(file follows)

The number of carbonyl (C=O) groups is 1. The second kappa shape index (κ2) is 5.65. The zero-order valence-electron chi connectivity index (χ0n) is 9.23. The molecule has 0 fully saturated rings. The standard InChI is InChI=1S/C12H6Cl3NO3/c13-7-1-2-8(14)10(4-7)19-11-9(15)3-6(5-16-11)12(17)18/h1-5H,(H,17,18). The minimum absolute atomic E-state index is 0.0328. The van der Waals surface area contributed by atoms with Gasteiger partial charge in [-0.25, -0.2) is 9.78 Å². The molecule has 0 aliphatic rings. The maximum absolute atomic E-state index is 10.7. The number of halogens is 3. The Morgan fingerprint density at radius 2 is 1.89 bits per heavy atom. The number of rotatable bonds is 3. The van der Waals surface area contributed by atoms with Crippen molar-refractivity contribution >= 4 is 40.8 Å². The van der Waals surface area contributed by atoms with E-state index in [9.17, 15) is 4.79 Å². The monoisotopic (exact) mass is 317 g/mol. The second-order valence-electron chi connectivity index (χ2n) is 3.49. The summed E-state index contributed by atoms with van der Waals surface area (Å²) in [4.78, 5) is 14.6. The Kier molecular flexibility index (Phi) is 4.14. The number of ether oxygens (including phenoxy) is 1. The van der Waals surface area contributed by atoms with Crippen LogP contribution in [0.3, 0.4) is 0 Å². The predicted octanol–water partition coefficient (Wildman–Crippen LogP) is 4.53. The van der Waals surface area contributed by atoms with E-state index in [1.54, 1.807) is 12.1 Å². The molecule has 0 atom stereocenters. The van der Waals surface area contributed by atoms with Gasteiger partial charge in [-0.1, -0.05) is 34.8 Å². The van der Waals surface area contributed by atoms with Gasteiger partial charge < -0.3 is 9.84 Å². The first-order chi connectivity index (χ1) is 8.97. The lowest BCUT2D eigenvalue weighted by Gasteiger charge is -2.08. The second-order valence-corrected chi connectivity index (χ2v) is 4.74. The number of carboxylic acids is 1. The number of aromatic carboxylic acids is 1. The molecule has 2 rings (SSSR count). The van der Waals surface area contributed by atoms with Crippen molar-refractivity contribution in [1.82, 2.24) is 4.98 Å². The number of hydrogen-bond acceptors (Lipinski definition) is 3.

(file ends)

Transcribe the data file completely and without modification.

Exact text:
The number of carbonyl (C=O) groups is 1. The second kappa shape index (κ2) is 5.65. The zero-order valence-electron chi connectivity index (χ0n) is 9.23. The molecule has 0 fully saturated rings. The standard InChI is InChI=1S/C12H6Cl3NO3/c13-7-1-2-8(14)10(4-7)19-11-9(15)3-6(5-16-11)12(17)18/h1-5H,(H,17,18). The minimum absolute atomic E-state index is 0.0328. The van der Waals surface area contributed by atoms with Gasteiger partial charge in [-0.25, -0.2) is 9.78 Å². The molecule has 0 aliphatic rings. The maximum absolute atomic E-state index is 10.7. The number of halogens is 3. The Morgan fingerprint density at radius 2 is 1.89 bits per heavy atom. The number of rotatable bonds is 3. The van der Waals surface area contributed by atoms with Crippen molar-refractivity contribution >= 4 is 40.8 Å². The van der Waals surface area contributed by atoms with E-state index in [9.17, 15) is 4.79 Å². The monoisotopic (exact) mass is 317 g/mol. The second-order valence-electron chi connectivity index (χ2n) is 3.49. The summed E-state index contributed by atoms with van der Waals surface area (Å²) in [4.78, 5) is 14.6. The Kier molecular flexibility index (Phi) is 4.14. The number of ether oxygens (including phenoxy) is 1. The van der Waals surface area contributed by atoms with Crippen LogP contribution in [0.3, 0.4) is 0 Å². The predicted octanol–water partition coefficient (Wildman–Crippen LogP) is 4.53. The van der Waals surface area contributed by atoms with E-state index in [1.54, 1.807) is 12.1 Å². The molecule has 0 atom stereocenters. The van der Waals surface area contributed by atoms with Gasteiger partial charge in [-0.1, -0.05) is 34.8 Å². The van der Waals surface area contributed by atoms with Gasteiger partial charge < -0.3 is 9.84 Å². The first-order chi connectivity index (χ1) is 8.97. The lowest BCUT2D eigenvalue weighted by Gasteiger charge is -2.08. The second-order valence-corrected chi connectivity index (χ2v) is 4.74. The number of carboxylic acids is 1. The number of aromatic carboxylic acids is 1. The molecule has 2 rings (SSSR count). The van der Waals surface area contributed by atoms with Crippen molar-refractivity contribution in [1.82, 2.24) is 4.98 Å². The number of hydrogen-bond acceptors (Lipinski definition) is 3.